Plan Adopted to Bar Traffic When Basin Is Flooded


City officials have agreed to a plan that would quickly and efficiently close the Sepulveda Basin to auto traffic to prevent duplication of bureaucratic foul-ups that contributed to the stranding of dozens of motorists when the basin was flooded in last week's storm.

In the flood's aftermath, questions arose about why the basin was not closed to traffic sooner and who was responsible for lowering the long metal gates across Woodley Avenue and Burbank Boulevard to block access to the area.

The new plan clearly establishes a protocol for the future should the basin flood again. The U.S. Army Corps of Engineers will contact the Los Angeles Police Department's Van Nuys Division watch commander when the Sepulveda Basin begins to fill up with floodwaters, said Anton Calleia, a top aide to Mayor Tom Bradley.

The watch commander will then dispatch teams of LAPD and Fire Department observers to the basin to observe the situation and make decisions about whether the flood control area needs to be closed to traffic, Calleia added.

Calleia chaired a meeting of city and corps officials Wednesday that settled on the new plan.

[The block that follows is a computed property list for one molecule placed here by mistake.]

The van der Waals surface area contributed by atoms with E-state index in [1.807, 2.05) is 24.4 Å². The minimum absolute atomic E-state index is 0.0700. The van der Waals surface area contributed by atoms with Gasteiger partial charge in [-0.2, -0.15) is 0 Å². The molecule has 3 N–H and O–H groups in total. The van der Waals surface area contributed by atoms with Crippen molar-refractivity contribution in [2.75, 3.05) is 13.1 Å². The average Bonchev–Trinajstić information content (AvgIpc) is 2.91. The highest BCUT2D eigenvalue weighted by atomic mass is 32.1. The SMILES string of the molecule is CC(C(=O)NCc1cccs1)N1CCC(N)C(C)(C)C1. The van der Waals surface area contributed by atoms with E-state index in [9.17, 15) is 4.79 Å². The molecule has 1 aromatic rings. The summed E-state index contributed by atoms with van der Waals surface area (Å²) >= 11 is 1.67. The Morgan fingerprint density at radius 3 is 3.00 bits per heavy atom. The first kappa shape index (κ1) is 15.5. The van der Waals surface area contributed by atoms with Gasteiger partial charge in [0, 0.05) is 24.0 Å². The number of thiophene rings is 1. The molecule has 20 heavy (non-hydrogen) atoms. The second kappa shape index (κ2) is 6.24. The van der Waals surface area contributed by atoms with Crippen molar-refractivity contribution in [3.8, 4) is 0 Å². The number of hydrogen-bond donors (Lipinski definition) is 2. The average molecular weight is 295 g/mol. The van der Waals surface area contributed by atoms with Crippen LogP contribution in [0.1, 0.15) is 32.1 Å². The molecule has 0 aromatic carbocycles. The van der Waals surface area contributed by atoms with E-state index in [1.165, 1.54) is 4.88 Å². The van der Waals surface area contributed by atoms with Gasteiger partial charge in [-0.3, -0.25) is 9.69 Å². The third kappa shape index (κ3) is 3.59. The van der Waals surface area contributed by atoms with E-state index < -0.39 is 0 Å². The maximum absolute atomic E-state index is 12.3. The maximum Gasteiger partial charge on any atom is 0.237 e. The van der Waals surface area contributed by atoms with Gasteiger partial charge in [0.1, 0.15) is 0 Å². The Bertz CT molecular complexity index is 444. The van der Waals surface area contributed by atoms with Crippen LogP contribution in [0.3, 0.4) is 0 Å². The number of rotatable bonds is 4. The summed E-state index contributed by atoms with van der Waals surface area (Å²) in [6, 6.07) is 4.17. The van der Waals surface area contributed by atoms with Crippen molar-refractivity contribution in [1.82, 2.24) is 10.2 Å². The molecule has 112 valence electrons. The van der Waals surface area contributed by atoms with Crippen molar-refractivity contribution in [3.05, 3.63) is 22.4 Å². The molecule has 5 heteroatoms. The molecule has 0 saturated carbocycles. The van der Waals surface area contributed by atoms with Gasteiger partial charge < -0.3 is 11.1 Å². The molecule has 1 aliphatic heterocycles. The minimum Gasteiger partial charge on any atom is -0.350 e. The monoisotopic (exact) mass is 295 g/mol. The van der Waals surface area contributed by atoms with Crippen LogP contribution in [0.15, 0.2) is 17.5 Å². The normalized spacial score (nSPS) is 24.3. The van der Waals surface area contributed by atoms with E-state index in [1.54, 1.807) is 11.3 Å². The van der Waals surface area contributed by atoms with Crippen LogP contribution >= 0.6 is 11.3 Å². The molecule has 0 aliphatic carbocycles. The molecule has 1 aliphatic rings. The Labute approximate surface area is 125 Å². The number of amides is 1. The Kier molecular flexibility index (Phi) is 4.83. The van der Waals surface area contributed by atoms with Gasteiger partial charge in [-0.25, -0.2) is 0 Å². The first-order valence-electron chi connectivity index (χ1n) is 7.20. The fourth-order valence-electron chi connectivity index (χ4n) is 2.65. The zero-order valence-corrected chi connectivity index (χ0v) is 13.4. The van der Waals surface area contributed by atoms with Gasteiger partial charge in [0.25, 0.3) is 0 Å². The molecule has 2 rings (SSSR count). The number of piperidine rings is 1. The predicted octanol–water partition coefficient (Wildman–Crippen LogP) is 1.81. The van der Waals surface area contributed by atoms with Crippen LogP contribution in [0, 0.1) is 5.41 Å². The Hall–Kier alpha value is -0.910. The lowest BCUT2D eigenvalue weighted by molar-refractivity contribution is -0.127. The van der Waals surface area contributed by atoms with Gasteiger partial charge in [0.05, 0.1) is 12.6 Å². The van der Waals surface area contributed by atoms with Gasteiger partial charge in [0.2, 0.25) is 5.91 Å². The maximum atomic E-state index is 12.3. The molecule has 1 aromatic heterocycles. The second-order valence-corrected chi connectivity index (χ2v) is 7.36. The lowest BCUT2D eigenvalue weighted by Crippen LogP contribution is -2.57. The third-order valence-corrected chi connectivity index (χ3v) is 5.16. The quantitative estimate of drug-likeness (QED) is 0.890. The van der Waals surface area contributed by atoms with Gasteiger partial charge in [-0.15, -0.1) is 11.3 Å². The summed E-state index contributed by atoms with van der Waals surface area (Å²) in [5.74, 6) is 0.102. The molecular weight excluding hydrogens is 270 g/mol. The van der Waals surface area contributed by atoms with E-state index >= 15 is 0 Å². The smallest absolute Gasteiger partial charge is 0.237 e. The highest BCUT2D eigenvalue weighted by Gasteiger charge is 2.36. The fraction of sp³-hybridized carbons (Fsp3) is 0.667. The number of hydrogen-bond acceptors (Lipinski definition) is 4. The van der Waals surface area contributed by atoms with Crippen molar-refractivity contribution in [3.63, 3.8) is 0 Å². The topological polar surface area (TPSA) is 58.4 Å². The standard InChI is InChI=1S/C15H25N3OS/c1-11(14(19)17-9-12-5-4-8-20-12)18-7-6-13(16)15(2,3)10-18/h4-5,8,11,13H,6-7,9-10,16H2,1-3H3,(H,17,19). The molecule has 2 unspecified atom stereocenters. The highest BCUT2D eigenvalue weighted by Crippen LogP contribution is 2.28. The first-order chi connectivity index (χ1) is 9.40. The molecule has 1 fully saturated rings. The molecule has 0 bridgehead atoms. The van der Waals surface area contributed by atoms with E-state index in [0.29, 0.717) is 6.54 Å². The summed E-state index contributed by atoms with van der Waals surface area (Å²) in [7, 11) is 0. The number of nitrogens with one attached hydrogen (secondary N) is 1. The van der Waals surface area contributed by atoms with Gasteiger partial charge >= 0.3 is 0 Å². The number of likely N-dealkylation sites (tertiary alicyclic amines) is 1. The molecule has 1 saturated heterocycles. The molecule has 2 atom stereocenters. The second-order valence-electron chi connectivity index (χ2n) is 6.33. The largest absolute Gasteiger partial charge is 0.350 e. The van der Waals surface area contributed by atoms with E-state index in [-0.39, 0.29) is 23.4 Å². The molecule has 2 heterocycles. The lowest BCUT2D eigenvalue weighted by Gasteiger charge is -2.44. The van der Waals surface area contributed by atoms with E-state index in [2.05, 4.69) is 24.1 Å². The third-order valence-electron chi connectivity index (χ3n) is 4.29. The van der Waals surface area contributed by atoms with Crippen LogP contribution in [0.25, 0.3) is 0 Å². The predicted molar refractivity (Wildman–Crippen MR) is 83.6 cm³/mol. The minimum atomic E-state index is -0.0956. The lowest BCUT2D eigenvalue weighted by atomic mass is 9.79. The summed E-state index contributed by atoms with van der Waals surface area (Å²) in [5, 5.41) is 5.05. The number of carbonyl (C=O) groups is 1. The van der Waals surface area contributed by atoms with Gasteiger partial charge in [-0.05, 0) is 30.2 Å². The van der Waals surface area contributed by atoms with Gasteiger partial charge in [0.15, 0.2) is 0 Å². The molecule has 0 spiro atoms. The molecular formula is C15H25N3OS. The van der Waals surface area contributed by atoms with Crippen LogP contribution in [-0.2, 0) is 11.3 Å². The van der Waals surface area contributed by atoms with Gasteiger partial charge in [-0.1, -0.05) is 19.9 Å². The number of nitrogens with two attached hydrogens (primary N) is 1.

Whenever the flow of water into the basin exceeds the amount of water the corps can safely release into the Los Angeles River, the corps will warn city officials, Calleia said. "This will keep us on the safe side," he said.

The city is also seeking to obtain immediate access to an electronic monitoring system that tells the corps what the water levels in the basin are, Calleia said.

The corps, which requested Wednesday's meeting with the city, owns and operates the Sepulveda flood control basin and dam. Waters from throughout the north and west San Fernando Valley flow into the basin from an extensive network of flood channels.

Last week, 48 motorists were trapped in the basin when it rapidly began to fill with storm-driven floodwaters. Although no motorists suffered serious injury, some had to be plucked from the roofs of their cars by helicopters. Later, Los Angeles Fire Department officials, who led the rescue effort, said tragedies were only narrowly averted.

Tuesday, the Los Angeles City Council adopted a motion by Councilwoman Joy Picus creating a task force to recommend a plan for monitoring the basin and closing it to traffic during high waters.

The corps has said that it did not immediately appreciate the severity of the storms, which caused more than 400 acres of the basin to be flooded. Its staff was inexperienced, its rain gauges were not monitored carefully enough and it got some faulty weather forecasts, the corps has said.

Its dam-keeper first called the Los Angeles Police Department about the flooding threat at 12:30 p.m. last Tuesday, the corps said. By that time, frightened motorists were already seeking refuge on top of their cars as they were inundated by the floodwaters.

But the corps also urged the city to clarify whom it should notify in the city bureaucracy about flooding in the basin.

City officials in four different departments each identified one of the other agencies as having the responsibility for closing the gates that keep motorists from entering the basin.

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